posted by Yelling At Nothing at 8:04 PM on October 15, 2003


the rule would assume that the catch would have been made without interferance.

Err, nevermind. But you get the idea.
posted by Yelling At Nothing at 8:21 PM on October 15, 2003


Cubs lost. I'm a Sox fan, but my deepest sympathies to Chicago fans. That friggin' sucks.
posted by Civil_Disobedient at 8:31 PM on October 15, 2003


Well, since it's here....

Go Marlins!!! WHOOOOOOO!!
posted by JaxJaggywires at 9:24 PM on October 15, 2003


O, and it seems that the great state of Florida has extended her hand in friendship and protection to good Mr. Bartman.
posted by JaxJaggywires at 9:27 PM on October 15, 2003


When my own (irrationally, I admit) beloved Astros did a nice, polite belly flop in the last week of the season and the Cubs sealed things away, I was reminded of an old (late 80s, I *think*) SNL news "editorial" by A. Whitney Brown. I don't remember all of it clearly, but it dealt with the state of things in America at the time and was sarcastically cheerful in a Dennis Miller'ish sort of way, and it ended with his warning: "When the small bears from the windy city capture the flag, Then - for sure - the end is nigh."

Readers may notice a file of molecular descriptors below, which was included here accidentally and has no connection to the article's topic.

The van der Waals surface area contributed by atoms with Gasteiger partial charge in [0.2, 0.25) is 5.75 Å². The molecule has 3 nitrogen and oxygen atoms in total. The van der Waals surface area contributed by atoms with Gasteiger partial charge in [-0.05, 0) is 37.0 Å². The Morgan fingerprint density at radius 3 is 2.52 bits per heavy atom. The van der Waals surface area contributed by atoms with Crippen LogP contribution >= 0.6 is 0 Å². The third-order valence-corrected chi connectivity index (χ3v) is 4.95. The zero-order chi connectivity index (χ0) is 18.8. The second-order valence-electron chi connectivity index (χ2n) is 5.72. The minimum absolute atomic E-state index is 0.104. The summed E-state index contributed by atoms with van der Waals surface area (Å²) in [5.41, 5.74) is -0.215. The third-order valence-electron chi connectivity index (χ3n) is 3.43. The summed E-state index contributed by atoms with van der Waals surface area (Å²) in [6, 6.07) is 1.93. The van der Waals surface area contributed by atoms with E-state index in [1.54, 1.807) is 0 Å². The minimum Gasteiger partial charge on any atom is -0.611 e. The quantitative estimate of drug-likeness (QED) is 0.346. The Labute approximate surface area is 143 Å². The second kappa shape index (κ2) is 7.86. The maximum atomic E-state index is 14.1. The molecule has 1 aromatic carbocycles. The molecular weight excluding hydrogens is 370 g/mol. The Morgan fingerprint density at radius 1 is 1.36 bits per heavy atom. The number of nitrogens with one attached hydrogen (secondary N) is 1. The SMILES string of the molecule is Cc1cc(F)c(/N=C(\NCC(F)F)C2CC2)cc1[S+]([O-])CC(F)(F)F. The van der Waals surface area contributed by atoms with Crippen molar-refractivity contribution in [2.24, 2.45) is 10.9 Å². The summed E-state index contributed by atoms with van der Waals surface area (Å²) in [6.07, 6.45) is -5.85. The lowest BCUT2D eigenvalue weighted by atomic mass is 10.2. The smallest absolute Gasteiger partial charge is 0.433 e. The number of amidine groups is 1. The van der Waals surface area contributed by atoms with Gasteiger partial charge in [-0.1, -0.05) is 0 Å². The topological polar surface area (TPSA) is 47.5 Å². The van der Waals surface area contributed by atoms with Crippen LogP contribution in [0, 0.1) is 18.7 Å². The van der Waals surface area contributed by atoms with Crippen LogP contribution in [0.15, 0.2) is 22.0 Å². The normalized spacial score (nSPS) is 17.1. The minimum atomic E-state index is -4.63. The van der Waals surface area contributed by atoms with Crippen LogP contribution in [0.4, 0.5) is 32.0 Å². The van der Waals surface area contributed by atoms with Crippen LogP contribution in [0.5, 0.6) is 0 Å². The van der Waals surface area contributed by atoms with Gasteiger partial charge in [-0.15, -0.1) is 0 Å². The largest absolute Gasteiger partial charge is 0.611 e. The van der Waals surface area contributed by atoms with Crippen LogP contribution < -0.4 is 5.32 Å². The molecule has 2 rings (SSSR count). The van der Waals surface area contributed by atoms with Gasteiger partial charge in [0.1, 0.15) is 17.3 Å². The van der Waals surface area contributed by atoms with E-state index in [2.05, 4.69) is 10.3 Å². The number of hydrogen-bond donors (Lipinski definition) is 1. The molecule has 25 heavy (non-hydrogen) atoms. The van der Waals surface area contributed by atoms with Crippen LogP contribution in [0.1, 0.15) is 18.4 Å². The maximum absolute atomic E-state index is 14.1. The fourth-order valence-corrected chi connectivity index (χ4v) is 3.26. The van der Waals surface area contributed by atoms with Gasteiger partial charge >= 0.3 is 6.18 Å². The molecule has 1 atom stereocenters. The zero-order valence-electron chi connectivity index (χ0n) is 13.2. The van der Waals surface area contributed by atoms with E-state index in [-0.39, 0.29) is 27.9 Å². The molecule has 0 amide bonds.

A funny bit, all in all.

My friends and I had been joking about the upcoming apocalypse the last few weeks while those same Cubbies throttled Atlanta and built a pretty convincing lead on Florida.

But in the back of my mind, I was serene that the world would indeed go on. Even if the comedian's prophecy was actual, magical truth plucked from some universal ether, and a real portent of the end of times... these were still the CUBS.

Unless the time traveler theory is true - and I am not prepared to say it isn't! - then this poor fan was an innocent pawn of fate. Somehow, someway, the Cubs were going to lose that game, and the series.